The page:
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More than 20,000 Christians took part in the Palm Sunday procession led by Syriac Catholic Patriarch Ignace Joseph III Younan in Qaraqosh, Iraq, April 10.
More than 20,000 Christians took part in the Palm Sunday procession led by Syriac Catholic Patriarch Ignace Joseph III Younan in Qaraqosh, Iraq, April 10.
Photo Credit: Syriac Catholic Patriarchate

Tens of thousands join Syriac patriarch for Palm Sunday procession in Iraq

More than 20,000 people joined procession in Qaraqosh, which was once the most populous Christian settlement in Iraq

QARAQOSH, Iraq — Christians once again filled the streets of Qaraqosh for Palm Sunday. Syriac Catholic Patriarch Ignace Joseph III Younan, visiting from Beirut, led the procession of more than 20,000 people.

The celebration was a stark contrast to Patriarch Younan’s visit there in November 2016, following Qaraqosh’s liberation from the Islamic State after nearly two years. During that visit, Patriarch Younan spoke of the “ghost town” and celebrated Mass on a makeshift altar in the empty, broken, incinerated Syriac Catholic Church of the Immaculate Conception.

But on April 10, the patriarch told the faithful during the revived traditional gathering: “I cannot express my joy in words … Bakhdida is ‘the pearl’ of our Syriac Catholic Church. I would not be exaggerating if I said today that it is the heartbeat of this church, not only in Bakhdida, but in Iraq and all the world.”

Syriac Catholic Patriarch Ignace Joseph III Younan celebrated Palm Sunday Mass at the Church of the Immaculate Conception in Qaraqosh, Iraq, April 10.
Photo Credits: Syriac Catholic Patriarchate
Qaraqosh, also known as Bakhdida, was once the most populous Christian town in Iraq. In a single night during the summer of 2014, the town’s entire population of some 50,000 Syriac Catholics was forcibly uprooted by Islamic State militants. In all, more than 100,000 Christians were evicted from the Ninevah Plain and Mosul that summer. They fled to the Kurdish region in northern Iraq.

This year, Patriarch Younan noted that the huge number of participants for the Palm Sunday celebration “expresses the affiliation of our children in Bakhdida to their ancient Syriac Church, which, along the path of its long history, has gone through many trials and persecutions.”

About 60% of Qaraqosh’s 50,000 Syriac Catholic residents have returned from their exile in the Kurdistan region to their homes, which had been destroyed and burned by the terrorists and repaired with the help of Catholic organizations, including the Knights of Columbus, Aid to the Church in Need and L’oeuvre d’Orient. Many families have emigrated abroad.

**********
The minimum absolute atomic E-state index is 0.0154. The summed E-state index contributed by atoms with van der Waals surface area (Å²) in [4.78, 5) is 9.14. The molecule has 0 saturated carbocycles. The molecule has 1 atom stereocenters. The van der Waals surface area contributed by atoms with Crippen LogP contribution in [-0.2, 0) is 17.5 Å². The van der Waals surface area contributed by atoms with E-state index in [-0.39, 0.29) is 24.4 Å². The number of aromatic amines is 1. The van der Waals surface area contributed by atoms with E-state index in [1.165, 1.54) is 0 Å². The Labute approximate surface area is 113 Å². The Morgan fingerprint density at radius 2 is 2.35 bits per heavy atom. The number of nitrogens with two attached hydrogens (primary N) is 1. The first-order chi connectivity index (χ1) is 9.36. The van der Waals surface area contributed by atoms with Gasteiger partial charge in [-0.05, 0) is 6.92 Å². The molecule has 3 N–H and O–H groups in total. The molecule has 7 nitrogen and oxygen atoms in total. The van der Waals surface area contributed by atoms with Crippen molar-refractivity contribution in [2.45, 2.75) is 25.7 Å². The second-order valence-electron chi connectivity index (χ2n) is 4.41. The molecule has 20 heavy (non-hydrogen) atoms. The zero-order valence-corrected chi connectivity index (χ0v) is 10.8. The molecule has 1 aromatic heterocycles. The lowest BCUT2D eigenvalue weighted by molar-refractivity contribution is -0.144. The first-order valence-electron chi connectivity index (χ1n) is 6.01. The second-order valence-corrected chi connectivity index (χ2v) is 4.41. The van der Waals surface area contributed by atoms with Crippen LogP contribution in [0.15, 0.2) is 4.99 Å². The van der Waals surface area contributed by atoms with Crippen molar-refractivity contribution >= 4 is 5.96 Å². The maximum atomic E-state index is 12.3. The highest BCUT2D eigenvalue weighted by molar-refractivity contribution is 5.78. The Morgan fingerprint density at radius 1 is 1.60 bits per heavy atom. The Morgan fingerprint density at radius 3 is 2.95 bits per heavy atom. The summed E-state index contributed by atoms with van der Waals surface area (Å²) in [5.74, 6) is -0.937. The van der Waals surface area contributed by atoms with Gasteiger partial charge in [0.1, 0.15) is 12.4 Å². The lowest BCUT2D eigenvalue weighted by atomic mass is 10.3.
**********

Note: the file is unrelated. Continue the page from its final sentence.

During Pope Francis’ visit to Iraq in March 2021, praying the Angelus at the Church of the Immaculate Conception, the pontiff told the faithful that “terrorism and death never have the last word.”

Before the Palm Sunday procession, Patriarch Younan celebrated Mass at the church and told the faithful: “We are here in Bakhdida living our faith in hope and complete trust in the Lord, no matter how stormy the storm is … no matter how many challenges, no matter how severe the persecutions are. The people of Bakhdida are called to remain steadfast in their land, no matter what.”

“Today is Palm Sunday, the feast of joy; we all rejoice in Jesus, who came to reign over the hearts of men with peace and love. He rode a simple donkey, not like those who rule and frighten the world with their might.”

Victory is not raising a flag on pile of rubble, pope says on Palm Sunday

VATICAN CITY — Jesus obeyed the most challenging of commandments: to love one’s enemies; and He invites humanity to do the same by breaking a vicious cycle of evil, sorrow and hatred with love and forgiveness, Pope Francis said on Palm Sunday.

“As disciples of Jesus, do we follow the master, or do we follow our own desire to strike back?” he asked in his homily April 10.

Pope Francis began Holy Week with Palm Sunday Mass in St. Peter’s Square with an estimated 50,000 people — the first time large numbers of people could participate since the start of the COVID-19 pandemic two years ago. He also made a heartfelt appeal for a ceasefire by warring parties and the start of a “real negotiation,” even if it requires “some sacrifice for the good of the people.”

Before leading the Angelus prayer after Mass, he asked, “What kind of victory will it be to plant a flag on a pile of rubble?” Without specifically mentioning Russia’s invasion of Ukraine, he said, “Put down the weapons. Let an Easter truce begin.”

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